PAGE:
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Multi-media artist, Archie Moore was born in Toowoomba, Queensland, in 1970 and remained in the Darling Downs region until 1989. He was named after Archie Moore, the African American world boxing champion of the 1950s and 1960s. Growing up in rural Queensland taught Moore about racism and the forms it can take; he was often the target of racist taunts in the school playground. This harsh childhood experience led Moore to develop a keen interest in language and how it is constructed, used and valued as a cultural medium.
He completed a Certificate in Art and Design at Gateway TAFE, Eagle Farm, in 1991 and a Bachelor of Arts in Visual Arts at Queensland University of Technology in 1998. With a sound knowledge of the technical aspects of visual art presentation and a curiosity of language, Moore investigated the words used against him as a child in the body of work, Words I Learnt From The English Class (2002). Here Moore employed the words that were used to abuse, attack and insult him racially. For example in the work Onomatopoeia, Moore has painted the word “Boong”, and it appears to vibrate on the canvas. He described this work as a reference to a popular joke told to him during his school days (that 'boong’ is the sound an Aborigine makes when it hits the bull bar of your car). Furthermore the word, he says, describes “the jolt that went through my body when realising the nature of these 'humorous jokes’” (http://www.redbubble.com/people/archiemoore/art/125503-9-onomatopoeia, accessed 19 Sept 2008).
In his work Scripta Continua 1,2,3,4, shown at the State Library of Queensland 2005 exhibition, “CALD“, Moore investigates words that are made up of at least two other words and places laser-cut foam core letters into a sentence with the 'spaces’ removed. The installation reads 'THERAPISTNOWHERETOGETHER BRAINWASHERS’. The work challenges the viewer to make sense of it by spacing the words differently. For example, the work could become 'THERAPISTNOWHERE TO GETHERBRAINWAS HERS’. Of course this newly constructed sentence does not have a clear meaning either; in conversation with the author (January 2009), MCA curator Glenn Barkley agreed that it could be just this effect that Moore is playing with – challenging the viewer to re-write, to re-construct and to come to an understanding at how easily the English language can be manipulated.
Moore’s fascination with the English language and how it has affected him as an Aboriginal man has been developed even further in his 2007 body of work titled Maltheism (which was short-listed in Queensland Art Gallery’s 2008 Xstrata Coal Emerging Indigenous Art Award) in which a series of bibles of various sizes lay open at certain key passages. In doing so, Moore is offering a commentary on the Mission Days that were instrumental to Australia’s colonization. From these pages Moore has constructed miniature churches so that the bibles in fact become sculptural works. In one such work the bible is open at Deuteronomy, where the passage, 'Destruction of Pagans’ is displayed. This passage talks of invasions of other lands, the taking of the new land’s resources, the killing of all the men and of making no treaty with the people. Conceptually Moore is commenting on the destruction of Aboriginal spirituality, ceremony and cultural practices by the government policy of rounding up Aboriginal people and forcing them to live on Christian missions, attend church services and praise an alien god. Of this biblical passage Moore has said that he thought “it was a similar genocidal mindset of the First Fleet and also of the invading Christian nations in the Middle East in more recent times, i.e. the Iraq Wars” (http://www.redbubble.com/people/archiemoore/art/125523-9-maltheism, accessed 19 Sept 2008).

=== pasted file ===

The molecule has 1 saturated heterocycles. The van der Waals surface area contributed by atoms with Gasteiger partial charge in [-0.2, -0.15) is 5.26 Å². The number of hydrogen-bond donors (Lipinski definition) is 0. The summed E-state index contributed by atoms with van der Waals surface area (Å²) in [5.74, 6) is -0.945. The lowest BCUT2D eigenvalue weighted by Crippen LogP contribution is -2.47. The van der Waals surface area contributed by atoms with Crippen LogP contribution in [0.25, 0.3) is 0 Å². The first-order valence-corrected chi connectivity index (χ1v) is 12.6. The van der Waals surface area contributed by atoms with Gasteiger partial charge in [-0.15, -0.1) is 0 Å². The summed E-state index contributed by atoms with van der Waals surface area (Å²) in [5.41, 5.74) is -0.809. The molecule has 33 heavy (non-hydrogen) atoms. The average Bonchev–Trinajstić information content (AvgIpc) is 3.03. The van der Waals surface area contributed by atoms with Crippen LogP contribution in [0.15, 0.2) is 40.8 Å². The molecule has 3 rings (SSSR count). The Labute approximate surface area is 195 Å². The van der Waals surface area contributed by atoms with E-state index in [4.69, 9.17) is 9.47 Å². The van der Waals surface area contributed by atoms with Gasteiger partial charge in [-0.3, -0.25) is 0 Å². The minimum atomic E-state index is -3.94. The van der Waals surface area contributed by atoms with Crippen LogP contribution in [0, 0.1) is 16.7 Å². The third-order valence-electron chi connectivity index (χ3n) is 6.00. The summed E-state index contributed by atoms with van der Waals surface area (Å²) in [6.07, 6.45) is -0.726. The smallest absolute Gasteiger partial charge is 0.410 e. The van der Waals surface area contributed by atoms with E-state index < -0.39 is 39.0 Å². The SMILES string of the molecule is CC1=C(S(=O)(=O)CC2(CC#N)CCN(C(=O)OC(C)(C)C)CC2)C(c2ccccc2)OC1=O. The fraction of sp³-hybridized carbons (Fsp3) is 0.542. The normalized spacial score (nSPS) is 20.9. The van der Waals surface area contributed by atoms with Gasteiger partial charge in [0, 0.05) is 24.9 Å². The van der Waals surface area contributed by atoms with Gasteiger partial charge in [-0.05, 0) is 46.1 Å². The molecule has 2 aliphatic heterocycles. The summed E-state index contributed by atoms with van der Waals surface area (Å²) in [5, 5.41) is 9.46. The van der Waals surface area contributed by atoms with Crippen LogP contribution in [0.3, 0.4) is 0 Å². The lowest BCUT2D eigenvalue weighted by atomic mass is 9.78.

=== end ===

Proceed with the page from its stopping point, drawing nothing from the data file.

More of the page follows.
In a 2008 conversation with the author, University of Newcastle academic Dr Romaine Moreton said
'The written word is fundamental to the creation of social space, informing how physical bodies are identified and become identifiable and Moore’s work makes that connection between the written word and the construction of physical space, alluding to the construction of identities.’
Moore was the recipient of the 2001 Anne and Gordon Samstag International Visual Arts Scholarship which enabled him to travel to the Czech Republic to study at the Academy of Fine Arts in Prague. In 2005 he obtained a residency and exhibition through the NEWflames program at Fireworks Gallery. In 2008 he was a finalist in both the Telstra Aboriginal and Torres Strait Islander Art Award at the Museum and Art Gallery of the Northern Territory and the Xstrata Coal Emerging Indigenous Art Award at the Gallery of Modern Art, Queensland Art Gallery.
He has exhibited in many group and solo shows including “Nympholepsy – A survey of 'Love’ works”, Palace Gallery, Brisbane (2005); “The Dark and the Light”, Fireworks Gallery (2005); “Crossings: A Gathering of Artists” SomArts Gallery, San Francisco (2005); “Depth of Field” at Ryan Renshaw Gallery (2006); “2008 Biennale of Sydney Online Venue”; “L’Aboriginal Festival de Avignon”, France (2008); and “The Revenge of Genres Contemporary Australian Art” at the Cite Internationale des Arts, Paris (2008).